Please use this identifier to cite or link to this item: http://hdl.handle.net/2440/117808
Type: Theses
Title: Designing a Simulation Intervention to Reduce Stress among New Graduate Registered Nurses in the Intensive Care Units in Saudi Arabia: A Mixed Methods Design
Author: Alqarni, Ayidah Sanad Mubark
Issue Date: 2018
School/Discipline: School of Nursing
Abstract: Introduction: Health care professionals, including registered nurses are prone to stress, with new graduates experiencing high levels of stress in their graduate year. In Saudi Arabia many new graduates are expected to be placed in critical care units due to a range of contextual issues. These units are stressful; effective ways to assist these new graduates are required. Simulation learning is envisaged to be a novel strategy to overcome this issue. Reducing stress levels in new graduates assists them to transition to professional practice and has the potential to improve workforce demands by increasing retention. Thus, this research explored both stressors among new graduate registered nurses (RNs) in intensive care units (ICUs) and the potential use of a complex intervention using simulation to reduce these stress factors. For the purpose of achieving the aim of this study, the research was based in one hospital in Saudi Arabia, the King Saud Medical City- Riyadh (KSMC-R). It is also noteworthy that the complex intervention was designed and will be implemented and evaluated in future research. Objective: This study aimed to design a simulation based learning exercise (SBLE) based on the specific stressors experienced by new graduate RNs working in the paediatric and adult ICUs at KSMC-R. Methods: This research was based on an interventional mixed method design. The research involved the integration of three studies which incorporated both quantitative and qualitative approaches, whereby a sequential exploratory design was employed. Study 1: Survey of new graduate RNs in which 189 Saudi new graduate RNs were surveyed about their experiences of stress in their ICUs units using the Perceived Stress Scale (PSS) to measure the level of stress and the Expanded Nursing Stress Scale (ENSS) that measured the factors/frequency of stressors experienced by new graduate RNs in the ICUs. Study 2: Individual interviews of 10 new graduate RNs further explored their experiences of stressors in ICUs. Study 3: a single group discussion with 5 nurse educators investigated the extent and type of educational support provided for new graduates and educators’ views of and experience with simulation. Results: The results from the three studies were integrated using complementarity and triangulation techniques. From the results a complex intervention based on SBLE was designed to potentially assist new graduates to better manage and overcome these stressors. Conclusion: This research has contributed new knowledge regarding the level and nature of stressors that are experienced by Saudi new graduate RNs working in critical environments such as the ICUs. In addition the study offers a potential intervention to assist new graduates to deal with these stressors. The approach of using multiple data sources to inform the design of an SBLE has the potential to be used in other contexts.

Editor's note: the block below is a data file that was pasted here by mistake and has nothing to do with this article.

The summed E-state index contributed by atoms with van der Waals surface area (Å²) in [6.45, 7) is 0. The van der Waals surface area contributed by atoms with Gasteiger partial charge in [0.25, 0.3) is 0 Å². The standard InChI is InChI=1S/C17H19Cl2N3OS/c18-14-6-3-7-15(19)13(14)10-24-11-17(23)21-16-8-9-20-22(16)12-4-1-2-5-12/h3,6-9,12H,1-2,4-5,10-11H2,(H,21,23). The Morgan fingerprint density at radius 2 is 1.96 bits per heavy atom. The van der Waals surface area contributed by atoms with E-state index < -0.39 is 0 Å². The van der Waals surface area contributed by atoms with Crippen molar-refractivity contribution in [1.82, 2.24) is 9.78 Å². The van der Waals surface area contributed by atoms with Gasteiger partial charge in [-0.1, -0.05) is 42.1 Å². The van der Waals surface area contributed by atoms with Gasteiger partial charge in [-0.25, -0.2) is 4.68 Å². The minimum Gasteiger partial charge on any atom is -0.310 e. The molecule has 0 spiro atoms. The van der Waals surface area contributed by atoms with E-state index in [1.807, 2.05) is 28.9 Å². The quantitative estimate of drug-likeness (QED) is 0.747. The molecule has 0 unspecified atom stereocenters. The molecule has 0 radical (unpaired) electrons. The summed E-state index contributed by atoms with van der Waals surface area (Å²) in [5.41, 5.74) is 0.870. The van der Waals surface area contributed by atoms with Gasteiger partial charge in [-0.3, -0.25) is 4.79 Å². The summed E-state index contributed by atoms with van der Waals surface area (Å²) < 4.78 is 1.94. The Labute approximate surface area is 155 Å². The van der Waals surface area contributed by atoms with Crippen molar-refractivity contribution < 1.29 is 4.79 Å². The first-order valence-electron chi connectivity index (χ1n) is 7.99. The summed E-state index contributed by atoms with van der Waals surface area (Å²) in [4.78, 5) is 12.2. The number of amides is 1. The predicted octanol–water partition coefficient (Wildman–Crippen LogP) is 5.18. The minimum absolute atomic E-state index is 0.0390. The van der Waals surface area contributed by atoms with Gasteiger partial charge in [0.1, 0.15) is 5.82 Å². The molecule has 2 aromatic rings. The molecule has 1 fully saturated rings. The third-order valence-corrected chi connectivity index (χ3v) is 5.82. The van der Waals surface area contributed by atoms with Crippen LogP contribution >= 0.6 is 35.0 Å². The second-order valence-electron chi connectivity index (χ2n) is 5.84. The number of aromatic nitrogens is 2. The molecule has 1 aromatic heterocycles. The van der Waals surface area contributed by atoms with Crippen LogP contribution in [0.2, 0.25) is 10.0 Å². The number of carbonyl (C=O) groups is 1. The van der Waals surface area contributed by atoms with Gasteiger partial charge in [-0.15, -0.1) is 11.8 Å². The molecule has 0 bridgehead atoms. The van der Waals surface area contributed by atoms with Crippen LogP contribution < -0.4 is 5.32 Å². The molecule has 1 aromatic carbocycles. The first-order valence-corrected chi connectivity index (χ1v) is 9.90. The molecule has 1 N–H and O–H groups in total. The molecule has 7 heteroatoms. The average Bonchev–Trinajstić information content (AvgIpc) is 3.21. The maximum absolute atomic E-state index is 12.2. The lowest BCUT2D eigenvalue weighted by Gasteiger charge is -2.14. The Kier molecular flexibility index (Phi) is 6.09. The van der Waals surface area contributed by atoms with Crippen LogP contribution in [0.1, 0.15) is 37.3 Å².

Advisor: Wiechula, Richard
Foley, David
Dissertation Note: Thesis (Ph.D.) -- University of Adelaide, School of Nursing, 2018
Keywords: stress
new graduate nurses
intensive care units
shortage of nurses
turnover
nurses
newly qualified nurses
critical care units
Provenance: This thesis is currently under Embargo and not available.
Appears in Collections:Research Theses

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